Detroit has Motown, Seattle has grunge, and San Francisco has psychedelic rock. Just three examples of American cities where unique musical styles developed and thrived, gaining international attention and helping to define the very image and sound of those places.
Here in the San Joaquin Valley, you can add another city to that list – Bakersfield. It was here in the 1950’s and 60’s that young musicians - children of the Dust Bowl migration to California - began to develop their own brand of country music. It was loud, rough and rowdy music born in small clubs with names like The Blackboard and Trout’s. They played for oil field roughnecks, farm laborers and blue collar workers of all stripes.
Their music spurned the lush pop influenced “countrypolitan” sound that dominated Nashville at the time at, with the signature twang of the pedal steel and the bright cutting sound of the solid body Telecaster electric guitar. The sound swept the nation, making Bakersfield “Nashville West” for a time and making Buck Owens and Merle Haggard international stars. Even the Beatles got in on the act, covering Owen’s “Act Naturally.”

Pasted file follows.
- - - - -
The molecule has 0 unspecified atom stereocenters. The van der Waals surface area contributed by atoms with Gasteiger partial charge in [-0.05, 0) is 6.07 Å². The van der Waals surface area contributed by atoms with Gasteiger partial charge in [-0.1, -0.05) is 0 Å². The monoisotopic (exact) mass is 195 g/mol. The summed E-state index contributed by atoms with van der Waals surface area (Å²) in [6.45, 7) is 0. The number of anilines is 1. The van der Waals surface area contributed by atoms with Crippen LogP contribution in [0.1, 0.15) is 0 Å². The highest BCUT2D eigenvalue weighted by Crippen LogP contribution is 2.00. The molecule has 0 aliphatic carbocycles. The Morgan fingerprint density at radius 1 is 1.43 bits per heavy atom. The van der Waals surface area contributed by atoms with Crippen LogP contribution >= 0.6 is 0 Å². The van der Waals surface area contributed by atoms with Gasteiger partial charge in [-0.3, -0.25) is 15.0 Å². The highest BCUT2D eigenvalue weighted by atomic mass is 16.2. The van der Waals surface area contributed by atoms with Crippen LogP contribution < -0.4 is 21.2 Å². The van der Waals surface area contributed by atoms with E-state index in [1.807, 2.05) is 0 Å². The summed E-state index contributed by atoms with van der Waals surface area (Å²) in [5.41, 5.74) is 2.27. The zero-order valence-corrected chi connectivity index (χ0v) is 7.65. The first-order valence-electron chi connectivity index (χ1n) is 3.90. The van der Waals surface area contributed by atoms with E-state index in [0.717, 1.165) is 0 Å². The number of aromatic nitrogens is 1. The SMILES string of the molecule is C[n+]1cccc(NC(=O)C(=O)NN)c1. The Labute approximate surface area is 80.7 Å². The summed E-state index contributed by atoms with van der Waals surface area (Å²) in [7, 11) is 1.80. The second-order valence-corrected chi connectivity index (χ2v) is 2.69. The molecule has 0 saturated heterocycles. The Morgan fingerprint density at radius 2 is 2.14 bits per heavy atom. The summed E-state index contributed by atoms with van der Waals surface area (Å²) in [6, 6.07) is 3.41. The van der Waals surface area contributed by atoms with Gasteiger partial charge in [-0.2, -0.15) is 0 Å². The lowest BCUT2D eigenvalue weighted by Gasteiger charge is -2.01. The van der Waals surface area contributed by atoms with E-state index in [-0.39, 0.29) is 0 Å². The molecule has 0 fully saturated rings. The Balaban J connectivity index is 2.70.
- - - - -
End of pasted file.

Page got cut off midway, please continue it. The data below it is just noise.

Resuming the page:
But as tastes change, so do communities. The heyday of the "Bakersfield Sound" was decades ago, Owens died in 2006, while Haggard who is now 77, continues to tour and record. So where does the Bakersfield Sound stand today? And what does Bakersfield sound like, in 2015? That’s the topic of a free event presented by our partners Zocalo Public Square at the Metro Galleries Wednesday night. We got a preview of the event on a recent segment of FM89's Valley Edition.
Robert Price, editor of the Bakersfield Californian and author of the upcoming book "The Bakersfield Sound: How a Generation of Displaced Okies Revolutionized American Music"